The Protestant Reformation in Europe in the first half of the 16th century challenged the Roman Catholic Church. Before Martin Luther publicized his “95 Theses,” almost all Europeans belonged to the Catholic Church. Just 20 years later, many Europeans belonged to the Reformed, or Protestant, church. The Catholic Church responded during a period known as the Counter-Reformation.
Reforming the Catholic Church
The Catholic Church accepted some Protestant criticisms as valid. They held sessions of the Council of Trent to tackle these issues. The council examined the corruption plaguing the church, including the sale of indulgences, a system in which rich people could buy forgiveness for their sins. The council defined many important aspects of church life, such as the number of sacraments.
The Church established new organizations as part of the reaction to the Reformation. Some organizations were open to both clerics and lay people. Others were only open to clerics. One important example is the Society of Jesuits, which became responsible for creating Catholic schools and colleges across the world to bring young people into the faith.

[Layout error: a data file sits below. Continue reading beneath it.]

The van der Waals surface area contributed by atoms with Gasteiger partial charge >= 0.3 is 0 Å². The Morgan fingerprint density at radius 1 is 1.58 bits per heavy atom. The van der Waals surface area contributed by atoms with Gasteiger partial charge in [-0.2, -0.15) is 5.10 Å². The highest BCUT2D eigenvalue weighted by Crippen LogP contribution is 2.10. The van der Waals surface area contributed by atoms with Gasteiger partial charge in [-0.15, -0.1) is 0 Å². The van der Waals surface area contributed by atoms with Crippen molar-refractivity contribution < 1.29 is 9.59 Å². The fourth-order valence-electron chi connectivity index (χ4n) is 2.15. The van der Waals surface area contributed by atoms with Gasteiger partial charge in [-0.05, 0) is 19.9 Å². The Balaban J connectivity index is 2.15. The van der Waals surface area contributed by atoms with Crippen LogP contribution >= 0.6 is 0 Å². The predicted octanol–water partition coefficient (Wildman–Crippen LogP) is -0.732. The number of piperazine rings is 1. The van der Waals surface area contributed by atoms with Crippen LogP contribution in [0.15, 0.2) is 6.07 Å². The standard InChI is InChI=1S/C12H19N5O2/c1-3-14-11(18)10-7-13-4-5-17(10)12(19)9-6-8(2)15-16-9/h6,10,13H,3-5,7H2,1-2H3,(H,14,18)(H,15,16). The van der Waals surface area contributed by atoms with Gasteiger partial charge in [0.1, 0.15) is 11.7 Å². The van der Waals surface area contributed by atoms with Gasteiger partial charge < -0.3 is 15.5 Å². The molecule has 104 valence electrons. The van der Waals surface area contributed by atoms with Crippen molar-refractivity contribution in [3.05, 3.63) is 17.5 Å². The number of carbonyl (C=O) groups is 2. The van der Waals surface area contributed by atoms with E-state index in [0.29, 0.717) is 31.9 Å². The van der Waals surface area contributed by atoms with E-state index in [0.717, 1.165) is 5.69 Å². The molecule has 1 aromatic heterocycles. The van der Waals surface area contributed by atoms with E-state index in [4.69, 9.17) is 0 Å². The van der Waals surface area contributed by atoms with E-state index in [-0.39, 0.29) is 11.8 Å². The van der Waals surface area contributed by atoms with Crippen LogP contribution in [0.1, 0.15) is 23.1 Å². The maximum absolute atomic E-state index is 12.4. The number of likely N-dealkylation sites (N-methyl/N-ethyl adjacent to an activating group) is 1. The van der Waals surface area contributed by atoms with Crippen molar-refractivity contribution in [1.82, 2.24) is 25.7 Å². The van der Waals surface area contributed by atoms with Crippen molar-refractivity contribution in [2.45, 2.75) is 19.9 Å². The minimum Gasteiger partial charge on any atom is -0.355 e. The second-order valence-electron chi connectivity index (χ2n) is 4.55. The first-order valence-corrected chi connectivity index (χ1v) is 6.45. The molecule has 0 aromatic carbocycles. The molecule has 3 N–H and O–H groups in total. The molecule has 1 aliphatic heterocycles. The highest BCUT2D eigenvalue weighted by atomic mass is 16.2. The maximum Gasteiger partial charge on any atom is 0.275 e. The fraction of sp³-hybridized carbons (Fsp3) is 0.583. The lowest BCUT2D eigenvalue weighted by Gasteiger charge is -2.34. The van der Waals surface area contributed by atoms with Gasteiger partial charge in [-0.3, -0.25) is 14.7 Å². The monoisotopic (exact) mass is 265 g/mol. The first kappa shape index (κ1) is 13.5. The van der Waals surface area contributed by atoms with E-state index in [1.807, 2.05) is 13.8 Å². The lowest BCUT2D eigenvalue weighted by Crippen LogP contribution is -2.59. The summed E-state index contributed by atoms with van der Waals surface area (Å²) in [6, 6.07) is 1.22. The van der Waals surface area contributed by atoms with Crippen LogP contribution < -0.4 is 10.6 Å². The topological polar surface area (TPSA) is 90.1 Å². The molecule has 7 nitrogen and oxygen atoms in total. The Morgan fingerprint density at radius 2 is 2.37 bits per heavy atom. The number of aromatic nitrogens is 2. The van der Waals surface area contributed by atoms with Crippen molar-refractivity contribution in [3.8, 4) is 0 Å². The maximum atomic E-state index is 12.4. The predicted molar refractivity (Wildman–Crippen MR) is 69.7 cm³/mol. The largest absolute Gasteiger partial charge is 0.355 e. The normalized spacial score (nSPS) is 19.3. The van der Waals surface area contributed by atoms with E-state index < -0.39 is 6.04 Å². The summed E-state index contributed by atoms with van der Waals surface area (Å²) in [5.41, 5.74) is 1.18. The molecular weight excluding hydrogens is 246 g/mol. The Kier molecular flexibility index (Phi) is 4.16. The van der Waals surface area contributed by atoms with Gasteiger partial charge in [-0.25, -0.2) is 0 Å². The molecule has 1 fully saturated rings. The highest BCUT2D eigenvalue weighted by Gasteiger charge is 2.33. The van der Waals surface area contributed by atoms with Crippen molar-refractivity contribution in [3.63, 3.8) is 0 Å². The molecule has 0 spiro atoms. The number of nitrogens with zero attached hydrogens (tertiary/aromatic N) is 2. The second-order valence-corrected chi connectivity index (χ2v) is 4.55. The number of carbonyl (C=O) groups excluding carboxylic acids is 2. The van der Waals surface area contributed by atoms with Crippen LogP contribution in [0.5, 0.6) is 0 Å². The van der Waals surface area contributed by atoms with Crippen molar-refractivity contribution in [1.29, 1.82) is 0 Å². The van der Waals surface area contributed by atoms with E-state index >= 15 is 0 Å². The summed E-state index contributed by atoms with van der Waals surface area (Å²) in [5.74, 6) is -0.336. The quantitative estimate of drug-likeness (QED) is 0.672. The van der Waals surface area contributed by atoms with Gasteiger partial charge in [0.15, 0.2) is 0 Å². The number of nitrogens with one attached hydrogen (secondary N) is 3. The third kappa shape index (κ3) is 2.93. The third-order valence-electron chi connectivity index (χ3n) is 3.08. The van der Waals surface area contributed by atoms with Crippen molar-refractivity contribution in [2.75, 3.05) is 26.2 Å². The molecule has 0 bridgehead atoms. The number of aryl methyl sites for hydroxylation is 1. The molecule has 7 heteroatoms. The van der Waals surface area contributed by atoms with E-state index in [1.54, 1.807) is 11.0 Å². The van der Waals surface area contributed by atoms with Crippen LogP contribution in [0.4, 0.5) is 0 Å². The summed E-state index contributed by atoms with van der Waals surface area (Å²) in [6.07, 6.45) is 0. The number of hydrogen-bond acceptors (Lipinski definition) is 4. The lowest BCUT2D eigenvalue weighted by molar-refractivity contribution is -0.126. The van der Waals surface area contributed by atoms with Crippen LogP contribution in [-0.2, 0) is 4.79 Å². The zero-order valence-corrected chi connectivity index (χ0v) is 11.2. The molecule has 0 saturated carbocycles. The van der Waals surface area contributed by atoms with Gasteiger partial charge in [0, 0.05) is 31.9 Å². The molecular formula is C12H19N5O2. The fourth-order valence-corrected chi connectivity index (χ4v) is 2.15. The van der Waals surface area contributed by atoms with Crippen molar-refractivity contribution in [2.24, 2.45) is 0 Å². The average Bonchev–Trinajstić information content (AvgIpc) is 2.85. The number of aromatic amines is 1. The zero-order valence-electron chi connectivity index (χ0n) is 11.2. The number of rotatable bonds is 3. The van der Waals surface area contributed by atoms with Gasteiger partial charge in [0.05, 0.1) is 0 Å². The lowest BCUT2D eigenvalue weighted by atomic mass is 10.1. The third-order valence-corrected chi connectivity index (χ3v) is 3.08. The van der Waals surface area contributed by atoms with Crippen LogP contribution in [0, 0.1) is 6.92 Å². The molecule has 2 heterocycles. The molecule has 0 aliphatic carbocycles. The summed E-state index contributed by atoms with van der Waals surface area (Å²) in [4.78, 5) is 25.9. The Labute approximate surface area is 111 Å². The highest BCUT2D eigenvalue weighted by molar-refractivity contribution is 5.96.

Catholic kings and princes established military expeditions to capture the territory of Protestant monarchs, as well as to enlarge their own estates. King Phillip II of Spain, backed by the king of France and Holy Roman Emperor Charles V, led a campaign against Protestants in present-day Belgium and the Netherlands, and England. His launched an armada of 122 ships to invade England, but it was defeated by a combination of the English navy and British weather.
Pope Paul III founded the Roman Inquisition in 1542 to deal with academic issues relating to theological thought. The Inquisition published an Index of Forbidden Books, effectively an act of censorship of what the church regarded as heretical writings. The Inquisition also executed people it judged to have broken the church’s rules. By 1580 Protestant resistance had been eliminated in Italy.